British retailers have been told to be wary of the “dark side of Black Friday”, as the authorities ramp up efforts to bring counterfeiters to justice.
Serious and corporate crime defence specialists Rahman Ravelli, has warned traders that they could be the biggest victims of the growing counterfeiting problem over the sales period.
The global counterfeit goods industry is said to be worth nearly half a trillion dollars per year, according to the OECD, and the supply of fake products typically increases around major seasonal sales periods.
Figures from IMRG showed that UK consumers spent an estimated £6.5bn during the whole Black Friday/Cyber Monday week in 2016 and retailers of all sizes are expected to cash in again this year.
However, Aziz Rahman, senior partner at Rahman Ravelli said that in the rush to boost profits, retailers could be putting their livelihoods at risk by getting mixed up in counterfeit goods unknowingly.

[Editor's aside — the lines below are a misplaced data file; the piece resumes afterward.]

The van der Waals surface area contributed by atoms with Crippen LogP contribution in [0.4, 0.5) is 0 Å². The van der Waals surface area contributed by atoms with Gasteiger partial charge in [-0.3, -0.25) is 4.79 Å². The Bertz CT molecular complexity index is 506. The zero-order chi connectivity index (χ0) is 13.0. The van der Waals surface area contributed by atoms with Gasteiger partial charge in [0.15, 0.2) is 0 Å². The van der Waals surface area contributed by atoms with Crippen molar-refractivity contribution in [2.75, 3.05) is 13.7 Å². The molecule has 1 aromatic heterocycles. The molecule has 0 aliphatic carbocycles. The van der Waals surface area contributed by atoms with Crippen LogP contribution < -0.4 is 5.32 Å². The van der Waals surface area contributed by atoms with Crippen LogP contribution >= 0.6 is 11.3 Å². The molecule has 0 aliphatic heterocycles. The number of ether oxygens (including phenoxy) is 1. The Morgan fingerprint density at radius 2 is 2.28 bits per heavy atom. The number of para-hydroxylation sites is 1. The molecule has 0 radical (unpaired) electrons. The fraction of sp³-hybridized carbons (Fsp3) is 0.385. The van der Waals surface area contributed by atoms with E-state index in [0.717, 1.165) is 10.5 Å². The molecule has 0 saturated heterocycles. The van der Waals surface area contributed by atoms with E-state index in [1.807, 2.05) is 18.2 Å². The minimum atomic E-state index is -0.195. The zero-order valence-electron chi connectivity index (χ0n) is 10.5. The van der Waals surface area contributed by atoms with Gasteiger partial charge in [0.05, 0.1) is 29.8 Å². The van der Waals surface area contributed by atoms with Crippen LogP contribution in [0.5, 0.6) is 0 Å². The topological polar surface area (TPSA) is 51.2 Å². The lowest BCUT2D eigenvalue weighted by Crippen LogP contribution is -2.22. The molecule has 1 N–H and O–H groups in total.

Rahman said: “There are more counterfeiting seizures being carried out, which means more people are likely to face prosecution. A sales day such as Black Friday intensifies the desire for a bargain and, therefore, creates a demand that can be filled by people supplying counterfeit goods.
“If a case involving a breach of the Trade Marks Act 1994 goes to Crown Court, a person found guilty can face unlimited fines and up to 10 years in prison. What also must be remembered is that under the Proceeds of Crime Act, the authorities have the power to confiscate the assets of anyone who has obtained them through illegal activity.”
He added: “Prosecutions can be brought under the Act against anyone in the chain of counterfeit goods: from manufacture, packaging and distribution through to them being offered for sale.”